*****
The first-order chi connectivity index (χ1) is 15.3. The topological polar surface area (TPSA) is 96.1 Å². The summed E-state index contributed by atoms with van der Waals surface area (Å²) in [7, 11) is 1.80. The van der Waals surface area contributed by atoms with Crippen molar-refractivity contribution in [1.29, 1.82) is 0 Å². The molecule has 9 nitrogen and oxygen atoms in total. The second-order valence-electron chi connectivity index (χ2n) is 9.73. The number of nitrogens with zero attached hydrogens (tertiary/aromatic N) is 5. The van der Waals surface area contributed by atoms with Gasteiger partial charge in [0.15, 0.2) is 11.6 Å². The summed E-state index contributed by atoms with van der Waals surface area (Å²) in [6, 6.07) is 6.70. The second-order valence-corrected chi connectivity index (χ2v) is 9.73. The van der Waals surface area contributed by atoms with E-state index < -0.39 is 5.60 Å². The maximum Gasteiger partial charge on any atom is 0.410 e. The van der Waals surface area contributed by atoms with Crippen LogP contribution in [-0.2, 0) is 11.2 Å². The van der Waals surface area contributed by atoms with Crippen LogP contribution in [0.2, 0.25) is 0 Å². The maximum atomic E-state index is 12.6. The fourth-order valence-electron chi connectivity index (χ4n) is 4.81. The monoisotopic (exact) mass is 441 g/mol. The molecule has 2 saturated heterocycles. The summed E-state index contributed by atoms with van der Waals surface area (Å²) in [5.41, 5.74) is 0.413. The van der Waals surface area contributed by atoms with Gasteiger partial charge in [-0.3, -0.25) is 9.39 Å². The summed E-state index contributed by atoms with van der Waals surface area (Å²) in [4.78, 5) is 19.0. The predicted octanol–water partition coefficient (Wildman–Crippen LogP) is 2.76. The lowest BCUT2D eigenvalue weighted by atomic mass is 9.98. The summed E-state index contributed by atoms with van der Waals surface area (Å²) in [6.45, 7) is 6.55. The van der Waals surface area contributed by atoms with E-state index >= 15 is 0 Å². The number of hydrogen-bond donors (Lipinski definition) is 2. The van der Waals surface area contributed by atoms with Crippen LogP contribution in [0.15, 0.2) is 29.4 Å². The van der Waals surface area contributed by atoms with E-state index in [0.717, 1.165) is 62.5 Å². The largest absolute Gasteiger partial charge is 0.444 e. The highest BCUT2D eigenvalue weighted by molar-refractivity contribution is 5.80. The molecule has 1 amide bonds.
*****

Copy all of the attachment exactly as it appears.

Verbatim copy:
The first-order chi connectivity index (χ1) is 15.3. The topological polar surface area (TPSA) is 96.1 Å². The summed E-state index contributed by atoms with van der Waals surface area (Å²) in [7, 11) is 1.80. The van der Waals surface area contributed by atoms with Crippen molar-refractivity contribution in [1.29, 1.82) is 0 Å². The molecule has 9 nitrogen and oxygen atoms in total. The second-order valence-electron chi connectivity index (χ2n) is 9.73. The number of nitrogens with zero attached hydrogens (tertiary/aromatic N) is 5. The van der Waals surface area contributed by atoms with Gasteiger partial charge in [0.15, 0.2) is 11.6 Å². The summed E-state index contributed by atoms with van der Waals surface area (Å²) in [6, 6.07) is 6.70. The second-order valence-corrected chi connectivity index (χ2v) is 9.73. The van der Waals surface area contributed by atoms with E-state index < -0.39 is 5.60 Å². The maximum Gasteiger partial charge on any atom is 0.410 e. The van der Waals surface area contributed by atoms with Crippen LogP contribution in [-0.2, 0) is 11.2 Å². The van der Waals surface area contributed by atoms with Crippen LogP contribution in [0.2, 0.25) is 0 Å². The maximum atomic E-state index is 12.6. The fourth-order valence-electron chi connectivity index (χ4n) is 4.81. The monoisotopic (exact) mass is 441 g/mol. The molecule has 2 saturated heterocycles. The summed E-state index contributed by atoms with van der Waals surface area (Å²) in [5.41, 5.74) is 0.413. The van der Waals surface area contributed by atoms with Gasteiger partial charge in [-0.3, -0.25) is 9.39 Å². The summed E-state index contributed by atoms with van der Waals surface area (Å²) in [4.78, 5) is 19.0. The predicted octanol–water partition coefficient (Wildman–Crippen LogP) is 2.76. The lowest BCUT2D eigenvalue weighted by atomic mass is 9.98. The summed E-state index contributed by atoms with van der Waals surface area (Å²) in [6.45, 7) is 6.55. The van der Waals surface area contributed by atoms with E-state index >= 15 is 0 Å². The number of hydrogen-bond donors (Lipinski definition) is 2. The van der Waals surface area contributed by atoms with Crippen LogP contribution in [0.15, 0.2) is 29.4 Å². The van der Waals surface area contributed by atoms with E-state index in [0.717, 1.165) is 62.5 Å². The largest absolute Gasteiger partial charge is 0.444 e. The highest BCUT2D eigenvalue weighted by molar-refractivity contribution is 5.80. The molecule has 1 amide bonds.